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Why You Can Thank Our War on Drugs For Roses Grown by Exploited Labor and Toxic Chemicals

You may want to think twice about buying roses this Valentine's Day.

Photo Credit: © Grigoriy Pil/ Shutterstock.com


This article was published in partnership with  GlobalPossibilities.org.

When your love hands you a gorgeous bouquet of large, red, long-stemmed roses this Valentine’s Day, as any botanist will tell you, you’re getting a bunch of sex organs. Although the roses are more beautiful, fragrant and socially acceptable than other methods that might get the same point across (just ask former Congressman Anthony Weiner), there’s a lot more to those roses than meets the eye.

Unfortunately, the romancing of women in the United States often means the exploitation of women in countries like Colombia and Ecuador.

The preference the U.S. gives Colombian and Ecuadorian flower exports has a lot to do with another export from those nations: cocaine. By 1990, South American imports already accounted for more than 40 percent of roses sold in the United States. Then, in 1991, Congress passed the Andean Trade Preference Act. The idea was simple: maybe if we help cocaine-producing nations sell us other things, like roses, they’ll be less interested in selling us cocaine.

Back then, a wholesale rose sold in San Francisco for about 52 cents. How could it compete with a rose imported to Miami from Colombia, tariff-free, that sold for as little as 6 cents? By 2007, 60 percent of all flowers sold in the U.S. – including 70 percent of all roses – came from Colombia. Simultaneously, 85 percent of Colombia’s flowers were sold to the U.S.

In Colombia, most roses are grown in an area known as the Savannah of Bogota, an area around the capital at an altitude of 8,000 feet. There, the floriculture industry has covered thousands of hectares with plastic greenhouses to grow roses and sucked up much of the groundwater to irrigate them. Nearby springs, streams and wetlands began disappearing. The majority of workers in the industry are women, and as of 2007, the flower industry represented one quarter of all rural employment for Colombian women.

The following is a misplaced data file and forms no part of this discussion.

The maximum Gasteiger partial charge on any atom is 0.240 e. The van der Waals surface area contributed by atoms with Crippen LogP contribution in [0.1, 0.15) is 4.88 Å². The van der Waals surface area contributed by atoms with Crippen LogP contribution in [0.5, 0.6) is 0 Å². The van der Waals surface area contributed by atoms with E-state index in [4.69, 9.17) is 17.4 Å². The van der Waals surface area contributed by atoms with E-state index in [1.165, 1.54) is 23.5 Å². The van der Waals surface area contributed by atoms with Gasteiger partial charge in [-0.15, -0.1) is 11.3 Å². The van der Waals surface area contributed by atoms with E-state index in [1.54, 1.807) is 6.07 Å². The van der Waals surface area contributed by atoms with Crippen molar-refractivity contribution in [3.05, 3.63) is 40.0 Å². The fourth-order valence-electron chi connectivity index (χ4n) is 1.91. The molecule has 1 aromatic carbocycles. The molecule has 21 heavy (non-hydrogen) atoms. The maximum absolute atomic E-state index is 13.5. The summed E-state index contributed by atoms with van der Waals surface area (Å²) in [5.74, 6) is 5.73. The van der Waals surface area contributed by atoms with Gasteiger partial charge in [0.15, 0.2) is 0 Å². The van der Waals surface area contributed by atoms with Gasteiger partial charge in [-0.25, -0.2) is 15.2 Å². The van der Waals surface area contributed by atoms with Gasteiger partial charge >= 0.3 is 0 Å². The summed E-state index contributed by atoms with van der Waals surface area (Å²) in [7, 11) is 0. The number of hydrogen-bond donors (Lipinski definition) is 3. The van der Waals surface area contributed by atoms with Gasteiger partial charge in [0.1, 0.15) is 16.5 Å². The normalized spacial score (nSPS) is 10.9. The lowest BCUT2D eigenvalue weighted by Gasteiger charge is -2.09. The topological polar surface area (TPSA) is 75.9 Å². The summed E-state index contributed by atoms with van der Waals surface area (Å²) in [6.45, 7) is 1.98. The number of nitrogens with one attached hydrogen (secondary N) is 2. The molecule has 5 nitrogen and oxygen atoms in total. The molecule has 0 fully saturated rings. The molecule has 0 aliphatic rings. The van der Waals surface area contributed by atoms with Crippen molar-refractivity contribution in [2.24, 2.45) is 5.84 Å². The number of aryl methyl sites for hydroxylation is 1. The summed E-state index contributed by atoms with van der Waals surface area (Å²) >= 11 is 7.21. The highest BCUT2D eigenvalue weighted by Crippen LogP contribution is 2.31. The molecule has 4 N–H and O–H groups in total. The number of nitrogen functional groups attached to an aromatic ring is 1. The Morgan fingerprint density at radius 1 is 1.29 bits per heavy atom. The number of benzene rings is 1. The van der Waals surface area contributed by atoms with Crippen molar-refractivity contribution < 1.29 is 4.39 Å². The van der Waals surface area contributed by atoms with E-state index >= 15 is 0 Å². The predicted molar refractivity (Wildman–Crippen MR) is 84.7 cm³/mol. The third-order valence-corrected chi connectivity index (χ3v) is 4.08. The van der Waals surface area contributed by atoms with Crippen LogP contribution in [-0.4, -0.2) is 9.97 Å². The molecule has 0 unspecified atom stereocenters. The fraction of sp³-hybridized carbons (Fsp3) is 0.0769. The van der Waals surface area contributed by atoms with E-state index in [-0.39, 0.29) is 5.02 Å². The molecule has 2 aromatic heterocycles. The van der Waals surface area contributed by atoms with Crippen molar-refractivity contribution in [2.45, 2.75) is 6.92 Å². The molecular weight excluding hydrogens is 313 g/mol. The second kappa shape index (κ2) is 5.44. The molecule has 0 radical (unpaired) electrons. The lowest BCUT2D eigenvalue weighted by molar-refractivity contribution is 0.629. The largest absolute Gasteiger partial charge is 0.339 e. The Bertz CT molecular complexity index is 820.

Ecuador’s rose industry got a late start compared to Colombia’s, and although Colombia still leads in the U.S. market, Ecuador accounts for a sizable chunk. By 2003, Ecuador exported two-thirds of its 500 million roses to the United States. As in Colombia, the majority of floriculture workers in Ecuador are women.

Throughout the two decades South American imports have enjoyed tariff-free entry to the U.S., a host of criticisms have been repeated year after year, from excessive pesticide use and occupational health hazards to low pay and sexual harassment of workers.

Roses, which are not (usually) eaten, are not subject to the same pesticide regulations as food. According to one estimate, nearly one quarter of the cost of rose production comes from pesticides, mostly fungicides and insecticides. When grown in chemically based monocultures, roses are susceptible to fungal diseases like downy mildew and infestations from mites, tiny arachnids no larger than the period at the end of a sentence. Neither can be allowed on a rose, both because of fears of importing exotic pests into the United States from South America, and because nobody would buy a bouquet covered in bugs and fungus.

Once the negative reports began rolling in, the South American rose growers began working to clean up their acts. After all, with so much of their production going to the U.S., it would devastate them if American consumers decided they could not buy roses that were grown using child labor (a common complaint at the time) or environmentally dangerous practices.

The Colombian flower industry launched the voluntary “Florverde” (“Green Flower”) certification. It promises better water management, such as rainwater harvesting, and safer use of agrochemicals. Still, as of 2011, fewer than half of Colombia’s flower operations participated in the Florverde self-regulation scheme. A report by War on Want claims it is a mere greenwashing scheme, noting that 36 percent of the pesticides used were considered "extremely" or "highly" toxic by the World Trade Organization.

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